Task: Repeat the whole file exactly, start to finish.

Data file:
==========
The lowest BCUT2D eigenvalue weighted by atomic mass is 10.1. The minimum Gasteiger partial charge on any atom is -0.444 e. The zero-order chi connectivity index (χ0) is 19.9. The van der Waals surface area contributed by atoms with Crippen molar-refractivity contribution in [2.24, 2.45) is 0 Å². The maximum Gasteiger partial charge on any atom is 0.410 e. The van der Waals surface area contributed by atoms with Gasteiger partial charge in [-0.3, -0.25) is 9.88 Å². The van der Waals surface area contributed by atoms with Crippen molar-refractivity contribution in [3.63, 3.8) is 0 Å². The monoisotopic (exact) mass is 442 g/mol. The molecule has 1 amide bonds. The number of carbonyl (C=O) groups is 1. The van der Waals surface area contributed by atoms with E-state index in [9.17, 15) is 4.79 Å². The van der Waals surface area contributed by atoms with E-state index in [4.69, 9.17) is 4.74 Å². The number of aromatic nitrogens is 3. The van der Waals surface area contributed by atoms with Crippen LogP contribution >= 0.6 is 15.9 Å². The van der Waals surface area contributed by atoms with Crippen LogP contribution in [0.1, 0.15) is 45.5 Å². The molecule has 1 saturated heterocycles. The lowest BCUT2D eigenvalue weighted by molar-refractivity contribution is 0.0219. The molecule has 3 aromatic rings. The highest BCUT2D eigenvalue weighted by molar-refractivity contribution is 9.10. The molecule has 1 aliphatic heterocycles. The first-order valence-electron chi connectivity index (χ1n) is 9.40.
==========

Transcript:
The lowest BCUT2D eigenvalue weighted by atomic mass is 10.1. The minimum Gasteiger partial charge on any atom is -0.444 e. The zero-order chi connectivity index (χ0) is 19.9. The van der Waals surface area contributed by atoms with Crippen molar-refractivity contribution in [2.24, 2.45) is 0 Å². The maximum Gasteiger partial charge on any atom is 0.410 e. The van der Waals surface area contributed by atoms with Gasteiger partial charge in [-0.3, -0.25) is 9.88 Å². The van der Waals surface area contributed by atoms with Crippen molar-refractivity contribution in [3.63, 3.8) is 0 Å². The monoisotopic (exact) mass is 442 g/mol. The molecule has 1 amide bonds. The number of carbonyl (C=O) groups is 1. The van der Waals surface area contributed by atoms with E-state index in [9.17, 15) is 4.79 Å². The van der Waals surface area contributed by atoms with E-state index in [4.69, 9.17) is 4.74 Å². The number of aromatic nitrogens is 3. The van der Waals surface area contributed by atoms with Crippen LogP contribution >= 0.6 is 15.9 Å². The van der Waals surface area contributed by atoms with Crippen LogP contribution in [0.1, 0.15) is 45.5 Å². The molecule has 1 saturated heterocycles. The lowest BCUT2D eigenvalue weighted by molar-refractivity contribution is 0.0219. The molecule has 3 aromatic rings. The highest BCUT2D eigenvalue weighted by molar-refractivity contribution is 9.10. The molecule has 1 aliphatic heterocycles. The first-order valence-electron chi connectivity index (χ1n) is 9.40.